I became a king 43 year’s ago today despite an unusually rainy day in Eagle Rock, a suburb of Los Angeles and birthplace of my bride, Jane. Historical records indicate the city absorbed about seven and a half inches of rain the week of February 4 to 10, 1973; over one and a half inches on February 10 alone.
But no one was going to rain on my reign that day, not when I was about to wed the love my life. How befitting that a restless, mental drifter like me would be so fortunate as to be secured in port on such a rainy day (and for most days thereafter) by such a loving, dependable, and beautiful woman.
The way we greeted the less than perfect environment served as an omen to the success of our marriage.
Attired in gown and tux with buckets of water pouring down all around us, everyone in our party steadfastly braved the weather, raising umbrellas over us wherever we ventured. One of our groomsmen had to escape his flooded motel room through a connecting door of an uncle’s suite, and my father plowed Jane’s car into the rear of my in-laws’ sedan. Caught in snowfall during a honeymoon trek to Reno, I played Sir Raleigh and got soaked while wrestling chains around our rear tires—only to have the sky and roads clear as soon as I completed my mission.
We smiled and laughed our way through all that potential misfortune. Not that it always has been as easy during inevitable pitfalls and traumas of daily life (caused in all, if not most cases, by me). Despite my being an ass more often than I’d like to admit, Jane has remained my faithful loving companion; my literal raison d’etre (yeah, I verified my limited understanding of French: my “reason for existence”—certainly, without hyperbole, for my mental wellbeing).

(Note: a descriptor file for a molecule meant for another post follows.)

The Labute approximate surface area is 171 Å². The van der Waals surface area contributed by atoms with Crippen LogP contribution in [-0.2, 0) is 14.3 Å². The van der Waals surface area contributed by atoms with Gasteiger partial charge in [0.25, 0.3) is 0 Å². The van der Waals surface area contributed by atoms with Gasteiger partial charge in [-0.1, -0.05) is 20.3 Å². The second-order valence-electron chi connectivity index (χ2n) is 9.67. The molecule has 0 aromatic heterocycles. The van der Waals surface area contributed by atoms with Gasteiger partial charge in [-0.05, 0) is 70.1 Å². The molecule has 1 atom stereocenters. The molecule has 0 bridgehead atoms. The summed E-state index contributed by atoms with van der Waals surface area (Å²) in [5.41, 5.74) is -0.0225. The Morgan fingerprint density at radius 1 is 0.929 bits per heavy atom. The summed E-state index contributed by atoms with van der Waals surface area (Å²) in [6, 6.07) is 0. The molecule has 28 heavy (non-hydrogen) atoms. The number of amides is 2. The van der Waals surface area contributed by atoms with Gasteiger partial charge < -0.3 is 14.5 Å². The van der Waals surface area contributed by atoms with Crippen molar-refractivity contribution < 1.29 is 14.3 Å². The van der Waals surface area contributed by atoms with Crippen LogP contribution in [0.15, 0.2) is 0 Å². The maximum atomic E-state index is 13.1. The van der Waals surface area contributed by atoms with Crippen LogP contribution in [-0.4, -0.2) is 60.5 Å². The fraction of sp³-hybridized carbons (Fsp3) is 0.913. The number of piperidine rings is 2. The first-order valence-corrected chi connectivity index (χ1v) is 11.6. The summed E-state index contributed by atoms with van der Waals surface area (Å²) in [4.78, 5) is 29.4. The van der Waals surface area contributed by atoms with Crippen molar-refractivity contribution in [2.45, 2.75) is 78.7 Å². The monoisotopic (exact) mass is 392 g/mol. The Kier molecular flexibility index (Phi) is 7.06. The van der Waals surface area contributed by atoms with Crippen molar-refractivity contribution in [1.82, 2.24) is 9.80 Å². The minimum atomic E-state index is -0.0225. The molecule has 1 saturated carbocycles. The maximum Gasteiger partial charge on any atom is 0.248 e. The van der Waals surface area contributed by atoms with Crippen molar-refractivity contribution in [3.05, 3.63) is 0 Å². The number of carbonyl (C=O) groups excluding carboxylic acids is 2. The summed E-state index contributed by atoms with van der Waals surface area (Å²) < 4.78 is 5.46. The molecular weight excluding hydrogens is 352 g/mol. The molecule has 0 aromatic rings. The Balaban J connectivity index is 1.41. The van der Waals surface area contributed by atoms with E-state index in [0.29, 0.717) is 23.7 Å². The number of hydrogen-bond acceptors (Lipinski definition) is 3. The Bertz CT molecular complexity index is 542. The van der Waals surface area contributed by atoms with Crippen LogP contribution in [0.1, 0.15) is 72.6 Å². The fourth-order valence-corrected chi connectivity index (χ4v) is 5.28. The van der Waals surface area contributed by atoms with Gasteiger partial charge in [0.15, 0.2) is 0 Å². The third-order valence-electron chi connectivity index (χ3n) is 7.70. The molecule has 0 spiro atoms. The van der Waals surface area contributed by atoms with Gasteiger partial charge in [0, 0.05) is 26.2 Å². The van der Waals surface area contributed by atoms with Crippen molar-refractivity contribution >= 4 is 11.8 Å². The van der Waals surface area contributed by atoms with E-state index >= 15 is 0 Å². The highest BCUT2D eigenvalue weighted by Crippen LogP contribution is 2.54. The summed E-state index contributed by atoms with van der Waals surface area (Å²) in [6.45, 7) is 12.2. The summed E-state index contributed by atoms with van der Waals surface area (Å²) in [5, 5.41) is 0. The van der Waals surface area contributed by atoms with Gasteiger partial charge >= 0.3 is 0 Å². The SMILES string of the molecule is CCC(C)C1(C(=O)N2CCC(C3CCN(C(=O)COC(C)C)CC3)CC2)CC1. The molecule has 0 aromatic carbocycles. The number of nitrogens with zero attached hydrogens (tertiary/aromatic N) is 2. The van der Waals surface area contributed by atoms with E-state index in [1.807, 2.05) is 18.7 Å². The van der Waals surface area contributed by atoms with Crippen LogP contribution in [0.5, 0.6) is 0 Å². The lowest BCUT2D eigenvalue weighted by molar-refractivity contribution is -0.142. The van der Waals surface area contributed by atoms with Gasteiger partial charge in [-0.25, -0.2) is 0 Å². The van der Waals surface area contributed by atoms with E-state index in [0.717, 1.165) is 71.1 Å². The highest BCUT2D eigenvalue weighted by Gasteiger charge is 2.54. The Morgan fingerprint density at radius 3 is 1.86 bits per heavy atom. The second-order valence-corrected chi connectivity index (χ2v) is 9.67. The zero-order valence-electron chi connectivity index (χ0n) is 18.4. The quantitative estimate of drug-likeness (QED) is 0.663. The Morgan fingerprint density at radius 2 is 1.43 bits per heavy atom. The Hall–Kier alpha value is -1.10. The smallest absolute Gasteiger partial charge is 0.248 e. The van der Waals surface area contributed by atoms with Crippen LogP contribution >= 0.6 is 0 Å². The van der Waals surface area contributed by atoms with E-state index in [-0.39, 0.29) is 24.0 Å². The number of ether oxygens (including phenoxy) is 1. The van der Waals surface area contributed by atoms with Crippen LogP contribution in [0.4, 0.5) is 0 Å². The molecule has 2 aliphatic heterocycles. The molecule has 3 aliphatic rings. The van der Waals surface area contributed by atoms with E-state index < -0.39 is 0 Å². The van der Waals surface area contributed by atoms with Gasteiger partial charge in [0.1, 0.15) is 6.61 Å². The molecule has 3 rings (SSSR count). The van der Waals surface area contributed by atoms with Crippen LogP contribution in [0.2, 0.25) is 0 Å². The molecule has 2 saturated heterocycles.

We’ve been blessed with good fortune, good health, two successful, intelligent, and handsome sons (it’s possible I might have had just a little part in that, but I suspect the milkman); two loving and equally intelligent/beautiful daughters-in-law (sans the legal qualifier as far as we are concerned); and, in this past year, the birth of a beautiful grandson.
Now, as I happily reign over my kingdom, I welcome a bright sunny day in which to commemorate my queen, who, despite me and my ways, looks and acts as young and beautiful as that day in Eagle Rock forty-three years ago today.
When you look at me in comparison, is it any wonder that I still worry about a milkman lurking about somewhere?